Taher Adam Mohammad, 52, comes from Darfur. He left Sudan for Lebanon in 2010. When entering the country, he was arrested by the military and was imprisoned for six months. While in prison, he applied for an asylum seeker status and was released after obtaining it. Shortly afterwards, he had an interview with the ICMC and has since been waiting to get an interview with an embassy.

Taher is married, but had to leave his wife and children (four boys and a girl) back in Sudan. He does not know when the family will be reunited again. For that, he has to be attributed asylum to a third country. He would then be able to apply for them to join him. Until then he has to keep on waiting.

Since his arrival in Lebanon, Taher has not been able to work. Because he does not have a stable income, he is unable to meet his family needs back home. Frustrated and hurt, he now intends to leave Lebanon, hoping for a better future for him and his family.

“While we, the strikers, have been sitting in front of the UNHCR offices for over a month now,” Taher comments, “the UN employees who pass by everyday haven’t even looked at us.” According to Taher’s testimony, the UNHCR staff members do not hesitate to order food or even organise events for a refugee day while ignoring their demands.

Taher concluded: “In Sudan, they kill us directly with their weapons. It is a fast death; while here, they are killing us bit by bit knowing that none of our basic human rights are met and that they treat us without any humanity”.


Interview 3:

Ahmad Abdel Karim Sadik

Ahmad Abdel Karim Sadik, 26, was born in Darfur and left Sudan in 2010. Before arriving to Lebanon, he crossed Libya (four days) and Syria (two days) and then reached Lebanon. Once he arrived, he applied for an application which was accepted, but several countries refused his file to travel.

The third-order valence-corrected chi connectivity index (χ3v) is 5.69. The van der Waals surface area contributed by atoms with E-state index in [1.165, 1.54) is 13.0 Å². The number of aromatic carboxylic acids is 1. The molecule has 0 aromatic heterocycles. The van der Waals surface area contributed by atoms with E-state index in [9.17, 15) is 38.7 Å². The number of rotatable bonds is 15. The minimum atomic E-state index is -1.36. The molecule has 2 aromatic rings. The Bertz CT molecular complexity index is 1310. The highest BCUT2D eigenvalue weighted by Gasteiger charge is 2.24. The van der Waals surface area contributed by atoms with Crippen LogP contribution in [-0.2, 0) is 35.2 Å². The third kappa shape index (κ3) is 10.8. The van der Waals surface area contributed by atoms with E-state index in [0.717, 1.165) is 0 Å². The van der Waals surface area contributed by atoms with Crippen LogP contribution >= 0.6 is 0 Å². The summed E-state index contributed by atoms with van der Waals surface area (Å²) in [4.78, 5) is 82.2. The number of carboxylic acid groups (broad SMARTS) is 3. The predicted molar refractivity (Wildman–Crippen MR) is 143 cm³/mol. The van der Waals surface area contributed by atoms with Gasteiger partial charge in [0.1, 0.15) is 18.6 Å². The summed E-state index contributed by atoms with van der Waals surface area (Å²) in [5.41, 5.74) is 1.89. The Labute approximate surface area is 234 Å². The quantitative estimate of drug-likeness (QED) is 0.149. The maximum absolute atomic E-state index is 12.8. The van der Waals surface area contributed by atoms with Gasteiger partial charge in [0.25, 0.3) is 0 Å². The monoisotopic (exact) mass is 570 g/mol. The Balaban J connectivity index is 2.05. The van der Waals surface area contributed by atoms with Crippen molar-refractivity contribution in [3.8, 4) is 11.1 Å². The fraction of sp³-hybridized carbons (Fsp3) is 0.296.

While in Lebanon, he was imprisoned three times: the first time because he had no legal papers; the second time because he was caught participating in a protest in front of UNHCR asking to be deported to a third country. That day, UNHCR called the police and all protesters were arrested. The third time occurred right after he was released from jail during his previous arrest. He went to the Makhzoumi Foundation, a private organisation supposed to take care of the Sudanese refugees in Lebanon, which turned out to be corrupt. One of its roles is to take care of the refugees after they are freed from prison, by insuring them accommodation, a small amount of money and to make sure they are doing fine. Ahmad went there asking for help, and had a verbal conflict with the staff because they said they could not help him with his demands. They called the police and they took him back to jail. He was only released a month ago.